Suppose that a car moves 100 kilometers per hour (kph). One second after, suppose that the same car moves between 95 and 105 kph. The outcome is not surprising for it is normal to change in a second, given the momentum, the wind, the steepness, and the humps and bumps of the road. But suppose the car doubles its speed to 200 kph or stops to 0 kph in a second. Then the outcome is not normal and it raises questions. Was it hit by lightning from behind to double its speed to 200 kph? Did the car hit solid rock to completely stop? What part of the change has to do with human intervention, e.g., the driver floors either the gas pedal or the brakes?


In this fashion, the economy is no different from the car. If it grows at a certain rate like 6.4 percent, by virtue of momentum, by us just showing up to work and doing the same thing as before, the economy will normally grow not too differently from 6.4 percent. This is so unless some extraordinary event like a power crisis, a natural disaster, or a technological revolution takes place; or unless some human policy intervention succeeds or fails dramatically.


One way to explain the growth of the economy is through the Real Business Cycle (RBC) model.  Our population grows by 2 percent per year so that there is a natural growth of consumers and producers of the same rate. So normally, the economy grows by at least 2 percent. Aside from population, technological progress takes its course. That is, knowledge and experience accumulate, institutions mature, good habits destroy bad ones, etc. Technological progress impacts productivity that results in additional natural growth. In the past 10 years (2002 to the present), I measure this natural growth at 5.1 percent. Arithmetically, this means 2 percent via population growth and 3.1 percent via technological progress.


Of course the economy does not actually grow by 5.1 percent every single period. Rather, the economy cycles around 5.1 percent (thus business cycle). Sometimes it grows faster, and sometimes it grows slower. In the long run, it is (asymptotically) bound to grow by 5.1 percent per year. That is, unless some extraordinary events like a natural disaster or technical revolution takes place; or unless some policy intervention succeeds or fails.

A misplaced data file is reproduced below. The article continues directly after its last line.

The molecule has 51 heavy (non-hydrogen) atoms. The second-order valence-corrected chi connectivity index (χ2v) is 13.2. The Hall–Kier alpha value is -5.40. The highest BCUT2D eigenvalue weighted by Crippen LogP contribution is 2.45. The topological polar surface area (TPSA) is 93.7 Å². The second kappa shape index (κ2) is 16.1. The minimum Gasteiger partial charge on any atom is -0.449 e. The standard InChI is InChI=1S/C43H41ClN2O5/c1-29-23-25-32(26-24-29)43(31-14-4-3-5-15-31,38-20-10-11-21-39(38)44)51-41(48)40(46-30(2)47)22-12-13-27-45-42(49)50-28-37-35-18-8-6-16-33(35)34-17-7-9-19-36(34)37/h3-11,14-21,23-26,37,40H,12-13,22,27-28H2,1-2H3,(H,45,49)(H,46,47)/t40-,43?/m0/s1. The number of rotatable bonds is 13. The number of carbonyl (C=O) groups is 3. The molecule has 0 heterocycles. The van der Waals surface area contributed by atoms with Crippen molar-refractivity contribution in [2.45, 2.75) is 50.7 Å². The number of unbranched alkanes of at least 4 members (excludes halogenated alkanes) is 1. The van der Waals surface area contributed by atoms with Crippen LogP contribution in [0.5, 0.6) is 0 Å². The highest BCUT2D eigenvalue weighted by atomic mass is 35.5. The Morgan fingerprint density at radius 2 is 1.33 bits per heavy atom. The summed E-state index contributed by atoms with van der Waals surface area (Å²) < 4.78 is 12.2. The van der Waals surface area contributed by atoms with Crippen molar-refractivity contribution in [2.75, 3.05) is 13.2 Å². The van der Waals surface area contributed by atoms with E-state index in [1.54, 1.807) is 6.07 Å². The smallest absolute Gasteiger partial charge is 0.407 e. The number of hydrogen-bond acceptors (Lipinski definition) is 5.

Knowing the RBC and in retrospect, the benchmarking, it should have been put this way. In 2010, the economy should have normally grown by 5.9 percent and yet it grew by 7.7 percent. This was a pleasant surprise with anecdotal credit going to election spending. Since 2010 is half and half between the Arroyo and Aquino administrations, it might be fair to say that either or neither be credited or blamed.

In 2011, the economy should have normally grown by 4.6 percent and yet it grew by 3.8 percent. This was a drag that needs explanation. Natural disaster in the likes of Sendong was bad especially for Northern Mindanao. But it was not enough to drag national growth by 1 percent (also remember that it came on December, 2011). Anecdotal blame goes to the national government under spending. The government dramatically cut the budget deficit from P314 billion in 2010 to just less than P200 billion in 2011. It is also convenient to blame the drag on the European debt crisis.


In the first quarter of 2012, the economy should have normally grown by 4.2 percent and yet it grew by 6.4 percent! This is a pleasant surprise that raises questions whose answers nobody can answer yet.


But the point is this. Suppose the economy grows by 1 percent and not the normal 4.2 percent. Then the planner cannot take credit and citizens should not be glad about the positive growth. Rather, the planner should explain it, as citizens should demand why the economy grew by only 1 percent. By the same token, if the economy grew by 6.4 percent and not the normal 4.2 percent, then the planner can relax, since citizens should be aware that the economy grew faster than normal.


Going forward, the RBC states that the economy is to normally grow by 5.9, 5.6 and 5.4 percent in the last three quarters of 2012. These numbers should at least provide planners and citizens a more educated benchmark. If the economy grows slower than the said numbers, then planners should explain, as citizens should demand why the economy did not grow as fast. Otherwise, if the economy grows faster, then planners need not explain and proceed to the next quarters.


Luis F. Dumlao, PhD, is the Chair of the Department of Economics, School of Social Sciences, Ateneo de Manila University.